I am knowing Abstract Algebra things; I am searching aims of Abstract Algebra and origins of parts of Abstract Algebra. I thought original initial textbooks have explicit links to aims and origins of the parts of Abstract Algebra.

Can we list major textbooks on Abstract Algebra in the order of time?

Abstract Algebra: "In mathematics, more specifically algebra, abstract algebra or modern algebra is the study of algebraic structures. Algebraic structures include groups, rings, fields, modules, vector spaces, lattices, and algebras over a field." - Wikipedia/AbstractAlgebra

  • $\begingroup$ I don't know what this community thinks of this sort of Q&A, but I've seen on other SE sites that reference-list type Q&A are made Community-Wiki, and just one answer is maintained by the community (unless the answer gets too long and needs to be subdivided). Otherwise, I don't see how to keep the answers in nonoverlapping, chronological order. $\endgroup$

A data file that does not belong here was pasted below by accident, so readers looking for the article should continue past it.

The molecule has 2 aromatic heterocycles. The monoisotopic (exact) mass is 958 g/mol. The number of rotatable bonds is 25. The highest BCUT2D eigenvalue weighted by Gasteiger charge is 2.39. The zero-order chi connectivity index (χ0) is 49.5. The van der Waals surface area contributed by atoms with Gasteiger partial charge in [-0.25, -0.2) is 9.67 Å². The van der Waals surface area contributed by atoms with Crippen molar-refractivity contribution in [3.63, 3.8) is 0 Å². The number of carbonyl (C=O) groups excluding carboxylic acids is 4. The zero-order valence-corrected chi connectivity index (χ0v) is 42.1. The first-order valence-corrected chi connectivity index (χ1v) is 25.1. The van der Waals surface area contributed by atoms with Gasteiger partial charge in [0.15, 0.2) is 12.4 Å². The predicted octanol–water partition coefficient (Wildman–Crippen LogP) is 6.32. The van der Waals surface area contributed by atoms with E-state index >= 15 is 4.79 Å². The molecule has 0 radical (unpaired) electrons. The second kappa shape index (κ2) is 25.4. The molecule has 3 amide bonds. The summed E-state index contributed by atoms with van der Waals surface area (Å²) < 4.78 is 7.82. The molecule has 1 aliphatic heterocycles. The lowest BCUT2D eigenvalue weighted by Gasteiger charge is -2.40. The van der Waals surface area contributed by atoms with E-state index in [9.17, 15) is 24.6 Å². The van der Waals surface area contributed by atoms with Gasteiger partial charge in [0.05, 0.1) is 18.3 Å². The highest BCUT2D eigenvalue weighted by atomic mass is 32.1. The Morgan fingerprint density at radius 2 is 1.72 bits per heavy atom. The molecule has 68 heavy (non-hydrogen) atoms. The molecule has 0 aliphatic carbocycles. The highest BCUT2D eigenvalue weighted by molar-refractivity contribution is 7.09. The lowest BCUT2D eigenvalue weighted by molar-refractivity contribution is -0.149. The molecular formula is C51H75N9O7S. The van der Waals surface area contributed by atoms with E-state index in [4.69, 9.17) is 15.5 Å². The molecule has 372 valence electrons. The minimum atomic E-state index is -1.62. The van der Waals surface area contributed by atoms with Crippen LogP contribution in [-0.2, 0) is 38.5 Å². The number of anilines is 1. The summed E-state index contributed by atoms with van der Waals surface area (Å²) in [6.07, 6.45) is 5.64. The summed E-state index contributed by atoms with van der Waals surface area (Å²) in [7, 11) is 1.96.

– Michael E2
    Commented Sep 24, 2023 at 14:24
  • $\begingroup$ The text by van der Waerden was called "Moderne Algebra" (German for "Modern Algebra"). Later editions were called simply "Algebra". It discusses groups, rings, fields, vector spaces, ... $\endgroup$ Commented Sep 25, 2023 at 12:16

1 Answer 1


Notation: BK = Book

BK#1892 The theory of substitution and its applications to algebra. Rev. by the author and translated with his permission by F.N. Cole 1892 (Book was mentioned in preface of BK#1901)

BK#1901 Linear Groups with an Exposition of Galois Field Theory by Dickson L.E. 1901

  • $\begingroup$ archive.org/… $\endgroup$
    – Sensebe
    Commented Sep 24, 2023 at 14:01
  • $\begingroup$ Two english-language books only ? I am almost sure that there were german books (abstract algebra has mainly been developed in Germany). The "Traité des substitutions et des équations algébriques" (1870) by Camille Jordan has been very influential. $\endgroup$ Commented Sep 28, 2023 at 21:09

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